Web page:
I usually really appreciate posts at Vox Nova, which is why I put the site on the Catholic Conversation’s blog roll. So, when I feel they’ve gotten something wrong, even if it is only in tone and style rather than in substance, I feel the need to call them out on it. And that is what this post does!
In highlighting recurring gender double-standards associated with the virtue of modesty, Kyle Cupp conducts a detailed interpretive analysis of a you-tube video entitled “Virtue makes you Beautiful” that has recently gone viral.
Starting with a line from the song, he writes:
“Baby you light up the world like no one else by the way you speak and respect yourself.” If that line wasn’t judgmental enough, the singing gentlemen leave no doubt about how little regard they have for most women: “Girls with integrity are hard to find these days. You gotta know. Oh. Oh. You are so beautiful.” No translation needed: if you don’t measure up to their standard of modesty, then you have no integrity and no self-respect. They’re not just expressing their discomfort with “immodest” dress; they’re morally judging the women whose attire and behavior make them uncomfortable, as if women’s integrity were inversely correlated to their display of bare skin. (emphasis mine)
Notice that Mr. Cupp is in fact doing a LOT of translating here. I did not hear these boys say those things explicitly… it could certainly be interpreted that way, but there are other ways of interpreting it as well.
Indeed, one of the top comments for the video is from a girl who writes:
Love this song! its true us girls need to respect ourselves and wear modest clothes. its not just hard for guys to find modest girls, its hard to find good guys these days! especially without body piercings or tattoos and such. this song goes both ways and I LOVE it!!! <3
Let me say this, though: Kyle’s interpretation is a reasonable one. For instance, a different commenter writes:
I like the message, but I hope to teach my daughters to be modest as a way to respect themselves, not because “good boys” like that sort of thing. I feel like it’s kind of demeaning to force a girl to be modest to find a boy that respects her. A girl’s self worth should not be wrapped up in what a boy thinks about her good or bad.
And this is why the substance of his post—about the gendered nature of modesty in our society and the double standards that it often creates—is insightful. This is his insight:
…in practice, this results in a double standard: because boys will be boys, the onus falls on the ladies. Women need to be virtuous so men don’t sin.
Unfortunately, his post fails to acknowledge the multi-vocality (or multiple interpretations) available for this song. Even more importantly, the attitude and tone of the piece fails to recognize the reality in many teen worlds—teens are looking for attention and social approval; in their dress, in the way they speak, in many other things. If these boys do not shape their culture to signify who and what will gain approval, others will. Indeed, I interpreted this video as an attempt to battle against the ever present consumer culture that commodifies female beauty as bare skin and bountiful bosoms, not as an attempt to “impose modesty” on “those girls.” I saw these boys as arguing for a larger vision of beauty that does NOT narrow itself just to “showing skin.” The phrase “virtue is so beautiful” need not be narrowly understood as solely referring to modesty. All of the many interior virtues are where true beauty lies. These boys ARE trying to assert their power, but not over women, rather over and against the culture within which they live their everyday lives—of course, as Kyle points out, the gendered way that these boys assert their cultural power could easily have negative consequences (which they may NOT even intend). This is why his post could potentially be so useful for these boys (and others like them) to read.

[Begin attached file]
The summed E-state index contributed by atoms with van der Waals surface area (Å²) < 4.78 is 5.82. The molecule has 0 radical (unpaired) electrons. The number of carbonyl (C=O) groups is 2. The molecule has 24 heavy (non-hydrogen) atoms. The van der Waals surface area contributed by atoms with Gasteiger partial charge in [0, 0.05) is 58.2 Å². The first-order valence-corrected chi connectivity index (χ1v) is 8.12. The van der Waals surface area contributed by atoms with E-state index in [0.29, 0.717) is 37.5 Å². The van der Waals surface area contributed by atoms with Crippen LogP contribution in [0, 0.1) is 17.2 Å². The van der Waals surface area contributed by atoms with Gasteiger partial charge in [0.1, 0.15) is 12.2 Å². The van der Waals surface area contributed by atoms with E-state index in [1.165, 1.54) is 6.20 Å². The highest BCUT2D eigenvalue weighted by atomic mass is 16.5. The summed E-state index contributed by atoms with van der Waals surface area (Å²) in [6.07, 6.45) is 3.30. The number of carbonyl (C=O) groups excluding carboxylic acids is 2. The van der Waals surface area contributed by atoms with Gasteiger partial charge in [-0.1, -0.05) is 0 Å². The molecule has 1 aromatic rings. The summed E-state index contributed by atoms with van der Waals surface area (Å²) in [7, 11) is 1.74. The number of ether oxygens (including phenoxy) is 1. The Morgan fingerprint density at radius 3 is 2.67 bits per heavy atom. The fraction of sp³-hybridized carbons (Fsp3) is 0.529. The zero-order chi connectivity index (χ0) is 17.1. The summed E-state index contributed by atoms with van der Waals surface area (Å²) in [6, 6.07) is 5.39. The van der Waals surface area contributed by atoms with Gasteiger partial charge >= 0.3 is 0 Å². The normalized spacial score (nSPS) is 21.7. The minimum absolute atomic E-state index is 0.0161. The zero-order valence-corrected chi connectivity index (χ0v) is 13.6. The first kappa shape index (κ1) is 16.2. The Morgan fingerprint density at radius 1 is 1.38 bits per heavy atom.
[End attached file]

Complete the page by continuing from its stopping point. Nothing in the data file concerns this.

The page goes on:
But that is why I argue that Kyle got the tone all wrong and why it is a big problem. Instead of recognizing positive aspects of the video and then highlighting potentially problematic aspects, (my interpretation of) Kyle’s tone was “I’m so beyond that! That was like half a lifetime ago. ” Smug condescension will not a convert make.
Maybe that was not Kyle’s intention, but he wrote a piece that was certainly open to this interpretation, and he ended his post by saying:
There are good and bad reasons for showing one’s flesh or speaking one’s mind. I’m not against modesty, but I am against the double standards and sweeping disparagement that often accompany its promotion.
My response after reading the post was: Who’s engaging in sweeping disparagement, now? Tone and style matters. You can do better, Vox Nova.